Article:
[Asterisk-Dev] PyGTK Asterisk UI

Jim Burnes jim.burnes at gwl.com
Thu Feb 26 18:09:44 MST 2004

On Thu, Feb 26, 2004 at 01:01:01PM -0600, Steven Sokol wrote:
> > Hi,
> > 
> > I'm working on an Asterisk UI using PyGTK and Kiwi.  I'm not sure if I
> Jim,
> I have been toying with the idea of a UI for Asterisk for some time.  I have
> even gone to the point of mocking up an HTML UI.  The problem I see is that
> there is no real, common back-end interface for the UI to hook into.

> The flexibility of Asterisk is a double-edged sword.  With enough
> determination and a bit of basic programming skill, you can make Asterisk do
> damn near anything.  Unfortunately, that flexibility comes at the price of
> ease of configuration.  And what is difficult for an intelligent user, is
> even _more_ difficult for a program.

> What would be nice is a framework for programmatic administration of
> Asterisk, and an associated API based on that framework.  The framework
> would take into consideration what tasks are common to (nearly) all Asterisk
> implementations, and what could be done to automate those tasks.

Agreed.  If Asterisk has a proper OO design, reconfiguring an object shouldnt
have any effect on the objects that depend on it.  Of course, we don't have
control over other programs so we might have to at least have some way for
other objects to register themselves with the object we are changing so they
can update their own tables.

The more I think about it, the more you would have to figure out how granular
your control would be.  The deeper you go, the more it depends on the other
scripts.  Probably the best way would be to setup some sort of dependency
tree.  If all the objects that interface with ours are smart, then we just 
push our changes.  If something dependent on us is non OO, then we recommend
a restart of the entire subsystem -- perhaps in the worst case all of *.

> The other question that comes up is, how/where do you save the
> configuration?  I would _love_ to see an extension to Asterisk to overlay
> (or replace?) the various .conf files with relational data entities (or even
> highly structured flat-file entities like XML files).  Ideally this would
> allow you to create and IAX2.conf _table_ and an extensions.conf table, etc.

You would need two layers.  One controls all of the systems that only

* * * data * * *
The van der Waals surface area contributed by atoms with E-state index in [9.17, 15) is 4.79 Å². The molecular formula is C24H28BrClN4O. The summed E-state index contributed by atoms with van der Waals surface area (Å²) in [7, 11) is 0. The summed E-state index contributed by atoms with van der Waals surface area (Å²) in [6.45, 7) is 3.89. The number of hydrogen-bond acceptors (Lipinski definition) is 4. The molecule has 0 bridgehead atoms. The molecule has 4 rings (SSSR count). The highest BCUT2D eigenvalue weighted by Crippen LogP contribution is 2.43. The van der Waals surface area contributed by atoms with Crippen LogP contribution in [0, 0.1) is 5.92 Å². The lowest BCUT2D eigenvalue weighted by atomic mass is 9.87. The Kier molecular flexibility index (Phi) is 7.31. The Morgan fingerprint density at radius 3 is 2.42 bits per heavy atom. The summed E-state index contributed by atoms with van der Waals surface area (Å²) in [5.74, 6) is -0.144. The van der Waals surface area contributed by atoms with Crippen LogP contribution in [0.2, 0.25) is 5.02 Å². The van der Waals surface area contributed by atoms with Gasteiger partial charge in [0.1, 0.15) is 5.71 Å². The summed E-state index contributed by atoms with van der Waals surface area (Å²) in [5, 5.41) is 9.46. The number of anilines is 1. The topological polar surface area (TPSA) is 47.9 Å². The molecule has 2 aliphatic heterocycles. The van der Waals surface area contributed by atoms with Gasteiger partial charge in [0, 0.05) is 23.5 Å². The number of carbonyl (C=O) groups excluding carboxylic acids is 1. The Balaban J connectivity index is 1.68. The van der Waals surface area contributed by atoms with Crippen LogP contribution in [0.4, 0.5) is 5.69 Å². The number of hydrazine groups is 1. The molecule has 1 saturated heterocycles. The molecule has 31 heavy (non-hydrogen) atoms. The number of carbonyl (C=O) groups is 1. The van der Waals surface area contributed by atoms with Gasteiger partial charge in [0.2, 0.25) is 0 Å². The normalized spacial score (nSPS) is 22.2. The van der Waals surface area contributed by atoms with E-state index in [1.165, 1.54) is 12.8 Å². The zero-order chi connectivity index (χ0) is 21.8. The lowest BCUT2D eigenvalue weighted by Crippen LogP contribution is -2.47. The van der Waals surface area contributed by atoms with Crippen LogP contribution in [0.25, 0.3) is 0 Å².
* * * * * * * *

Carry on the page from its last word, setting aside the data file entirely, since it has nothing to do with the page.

understand .config files and then all the systems that follow the new
control interface.  Part of the back-end is some sort of logic that takes
a decent guess as to whether a specific change necessitates application

> The interface entity would require certain fields (matching the current
> required and optional entries in the associated .conf file) but would allow
> you to create additional entries that can be used to assist in programmatic
> manipulation of the system.  In a perfect world the interface entity would
> be generic, allowing you to us MySQL, PostgreSQL, OpenODBC, or an LDAP
> directory as the underlying data source.

Hmmm.  From an efficiency standpoint I agree, although I think that the 
underlying storage mechanism is not as important as the way in which we
interface to it.  Ideally the actual database would be abstracted away and
any changes you make to the Asterisk settings would be pushed via xml-rpc 
and then the OO control interface would make those changes persistant as
long as they took.  

In other words, if I push a IVR menu setting into Asterisk, the back-end
tells the IVR subsystem to make the change.  If the IVR subsystem can 
respond immediately and agrees, the back-end makes the interface object
persistant.  This is relatively straightforward in Python.

I'm not suggesting this, but Zope would handle this by simply committing
the objects into ZODB or whatever is attached as its object database.
Since Zope is written in Python, the code would be similar.

> The database interface would, of course, be optional, leaving the ascii
> .conf files as the default method of configuration.  I would think that
> putting a database in place of the Channel config files (iax2, iax1, sip,
> zap, etc.) would be fairly easy.

Probably.  Again, the real bitch is figuring out whether you need to restart
a module when you change something.

>  The real challenge is in the configuration
> of the extensions.  I suppose it might be easiest (or most flexible) to
> maintain an extensions.conf file that includes all of the feature code
> (entries other than standard user extensions and standard service extensions
> {i.e. trunks, VoIP providers/gateways, etc.}).  You could store all of the
> "standard" extensions and services in the database and, when changes are
> made, append the data-driven information to the standing text and render an
> extensions.conf.

It might be a good idea to come up with some sort of standard way for various
objects/functions/modules whatever to expose their interface.  This would 
certainly make sense for objects that accepted events from user configurable
> The only inflexibility here is the fact that, if you are running a phone
> company off of your iax.conf file, it might be prohibitively slow/cpu
> intensive to reload _every_ time a change is made.

Yes.  I'd have to take a little closer look at the code to see if some of
this functionality already existed in *.  Is it possible to force only
subsystems to reload rather than the whole enchilada?  If we could make it
so that only old-style code needed to reload then at least there would be a
migration path.

>  A provisioning window
> could obviate this, but it's still not the best answer.
> How are IaxTel and NuFone, etc. handling this?

I don't know.  
> Thanks,
> Steve
> Steven Sokol
> Owner/Manager
> Sokol & Associates, LLC
> Phone:  816.822.1807
> IaxTel: 700.613.9004
> Web:    http://www.sokol-associates.com
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